Davis Alexander Building - A ticking time bomb

2018-10-10 15:45
LEFT: A rusted water pipe at the Davis Alexander Building.  RIGHT: Garbage piles up in a disused toilet cubicle in the Davis Alexander Building.

LEFT: A rusted water pipe at the Davis Alexander Building. RIGHT: Garbage piles up in a disused toilet cubicle in the Davis Alexander Building. (Kerushun Pillay)

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Staff at the Davis Alexander Building are suffering unhygienic and “unsafe” working conditions, and fear it’s a “disaster” waiting to happen.

The high-rise building in Church Street houses several police units, including crime intelligence and the accident unit, as well as Department of Education employees.

Among the problems, staff said, are the air conditioners at the building that have not worked for about two years.

Rubbish has also piled up in various places causing a rodent and cockroach infestation; only one lift works; the toilet units are without detergent; and there is no functioning fire alarm or equipment to deal with fires.

The building is stuffy and hot due to the lack of air conditioning and ventilation and the fact that the windows are sealed.

Some water pipes are completely rusted, and staff complain that the water has a “metallic” taste, and is sometimes brown in colour.

Rubbish is piled up at several spots, including in unused toilet cubicles.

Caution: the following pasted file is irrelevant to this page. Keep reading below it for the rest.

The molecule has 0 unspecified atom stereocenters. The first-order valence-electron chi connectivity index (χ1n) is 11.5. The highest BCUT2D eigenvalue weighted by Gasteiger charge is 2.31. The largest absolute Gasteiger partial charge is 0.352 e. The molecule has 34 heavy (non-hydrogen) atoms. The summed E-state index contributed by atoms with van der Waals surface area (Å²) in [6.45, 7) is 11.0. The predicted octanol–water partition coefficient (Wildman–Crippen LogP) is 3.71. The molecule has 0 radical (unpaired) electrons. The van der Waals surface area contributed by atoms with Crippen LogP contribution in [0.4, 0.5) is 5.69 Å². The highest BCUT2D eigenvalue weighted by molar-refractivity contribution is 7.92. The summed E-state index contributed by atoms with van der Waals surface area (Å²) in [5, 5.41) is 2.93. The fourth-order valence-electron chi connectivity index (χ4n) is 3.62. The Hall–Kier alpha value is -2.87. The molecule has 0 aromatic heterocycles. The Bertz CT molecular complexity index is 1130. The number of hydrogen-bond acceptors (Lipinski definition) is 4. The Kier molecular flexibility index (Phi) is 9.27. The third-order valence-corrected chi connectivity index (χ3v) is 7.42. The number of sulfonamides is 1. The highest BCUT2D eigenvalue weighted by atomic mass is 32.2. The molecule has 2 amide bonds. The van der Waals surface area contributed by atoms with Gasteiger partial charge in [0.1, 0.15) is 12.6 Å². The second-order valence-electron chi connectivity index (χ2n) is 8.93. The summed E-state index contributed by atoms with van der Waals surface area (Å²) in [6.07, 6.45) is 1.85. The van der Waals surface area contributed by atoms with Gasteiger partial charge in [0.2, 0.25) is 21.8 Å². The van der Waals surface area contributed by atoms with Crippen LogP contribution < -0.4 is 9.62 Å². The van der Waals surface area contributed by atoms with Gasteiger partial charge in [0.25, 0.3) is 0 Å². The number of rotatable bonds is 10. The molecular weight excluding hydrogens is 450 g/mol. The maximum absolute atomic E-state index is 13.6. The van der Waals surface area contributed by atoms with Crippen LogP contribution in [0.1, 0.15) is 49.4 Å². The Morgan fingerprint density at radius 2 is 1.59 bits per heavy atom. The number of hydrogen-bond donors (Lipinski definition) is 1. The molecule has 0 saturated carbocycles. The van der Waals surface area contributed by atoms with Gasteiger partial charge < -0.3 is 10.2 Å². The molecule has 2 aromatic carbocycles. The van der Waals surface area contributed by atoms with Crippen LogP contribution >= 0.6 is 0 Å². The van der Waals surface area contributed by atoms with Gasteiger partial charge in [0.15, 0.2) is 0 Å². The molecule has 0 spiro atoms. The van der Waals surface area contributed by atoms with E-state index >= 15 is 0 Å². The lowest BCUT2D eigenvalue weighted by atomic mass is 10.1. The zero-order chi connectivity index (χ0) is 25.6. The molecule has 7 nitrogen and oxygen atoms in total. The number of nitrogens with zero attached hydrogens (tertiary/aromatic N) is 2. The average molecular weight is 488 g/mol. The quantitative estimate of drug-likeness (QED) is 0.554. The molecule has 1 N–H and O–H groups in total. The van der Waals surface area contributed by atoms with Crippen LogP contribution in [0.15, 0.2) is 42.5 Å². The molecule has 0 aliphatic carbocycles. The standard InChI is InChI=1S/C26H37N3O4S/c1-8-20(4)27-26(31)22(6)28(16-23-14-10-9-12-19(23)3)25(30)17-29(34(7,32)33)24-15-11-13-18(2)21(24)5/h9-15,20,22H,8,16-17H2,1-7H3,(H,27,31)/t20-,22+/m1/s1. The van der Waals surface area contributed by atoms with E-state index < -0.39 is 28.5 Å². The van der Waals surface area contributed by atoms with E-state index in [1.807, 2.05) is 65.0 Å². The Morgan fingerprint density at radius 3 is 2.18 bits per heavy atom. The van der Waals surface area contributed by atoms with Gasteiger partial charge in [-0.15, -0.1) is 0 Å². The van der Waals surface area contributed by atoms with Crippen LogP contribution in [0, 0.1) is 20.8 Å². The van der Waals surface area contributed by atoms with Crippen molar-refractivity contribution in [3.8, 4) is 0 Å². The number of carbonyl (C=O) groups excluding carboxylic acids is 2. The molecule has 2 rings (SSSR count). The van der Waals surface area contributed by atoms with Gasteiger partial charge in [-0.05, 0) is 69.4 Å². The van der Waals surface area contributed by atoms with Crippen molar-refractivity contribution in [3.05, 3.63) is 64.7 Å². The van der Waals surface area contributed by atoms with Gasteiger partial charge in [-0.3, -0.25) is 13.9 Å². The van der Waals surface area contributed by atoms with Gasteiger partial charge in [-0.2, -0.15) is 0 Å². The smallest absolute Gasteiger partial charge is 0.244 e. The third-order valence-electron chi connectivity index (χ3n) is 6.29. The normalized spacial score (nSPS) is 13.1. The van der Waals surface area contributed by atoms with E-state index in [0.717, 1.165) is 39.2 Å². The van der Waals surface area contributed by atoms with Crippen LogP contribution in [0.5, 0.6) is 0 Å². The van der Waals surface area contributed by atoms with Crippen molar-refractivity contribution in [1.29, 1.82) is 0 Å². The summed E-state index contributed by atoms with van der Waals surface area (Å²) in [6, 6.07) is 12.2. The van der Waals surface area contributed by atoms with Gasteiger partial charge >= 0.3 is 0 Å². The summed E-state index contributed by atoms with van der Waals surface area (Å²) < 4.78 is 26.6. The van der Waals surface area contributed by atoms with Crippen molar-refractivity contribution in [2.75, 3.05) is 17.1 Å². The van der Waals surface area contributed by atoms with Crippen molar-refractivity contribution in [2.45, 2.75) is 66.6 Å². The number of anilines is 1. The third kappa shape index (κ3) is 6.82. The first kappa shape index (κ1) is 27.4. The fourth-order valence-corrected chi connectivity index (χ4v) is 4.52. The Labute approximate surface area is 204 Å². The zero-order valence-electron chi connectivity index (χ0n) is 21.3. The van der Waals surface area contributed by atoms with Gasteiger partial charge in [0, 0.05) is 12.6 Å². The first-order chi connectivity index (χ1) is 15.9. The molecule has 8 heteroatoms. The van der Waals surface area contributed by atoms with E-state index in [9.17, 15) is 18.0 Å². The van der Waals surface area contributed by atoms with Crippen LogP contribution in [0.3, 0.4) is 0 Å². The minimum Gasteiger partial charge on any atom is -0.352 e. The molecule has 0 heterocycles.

Staff told The Witness that they have tried to raise the various issues with their employers as well as the Department of Public Works (DPW), but have had no joy. They claim the DPW appointed a contractor to fix the air conditioning in March, but repairs have still not been done.

A staffer said: “People literally bake in here on hot days. No air circulates in here and even on a cold day it can be unbearable. We suffer with headaches, nausea, and when a person gets sick it spreads like wildfire.”

Staff members said they have tried several times to escalate the matter to their superiors, but nothing has yet come of it.

They have also sent petitions, detailing their concerns, to their employers.

“People do important work here like crime intelligence and education matters. It is tough to work in these conditions. As early as 10 am we struggle to concentrate because there’s just no air here.

“It can reach as high as 32 degrees in the office during the day. After two or three hot days, the office will be as high as 30 degrees in the morning.”

Staff now fear a disaster in the building, similar to the recent incident where an electrical fault allegedly led to a fire at a Johannesburg building occupied by government employees.

“We get the feeling that someone has to die before something is done about this building.”

The DPW in KwaZulu-Natal referred The Witness to the national department, which did not respond to a query sent last week.

The provincial SAPS did not respond to a query.

Read more on:    pietermaritzburg

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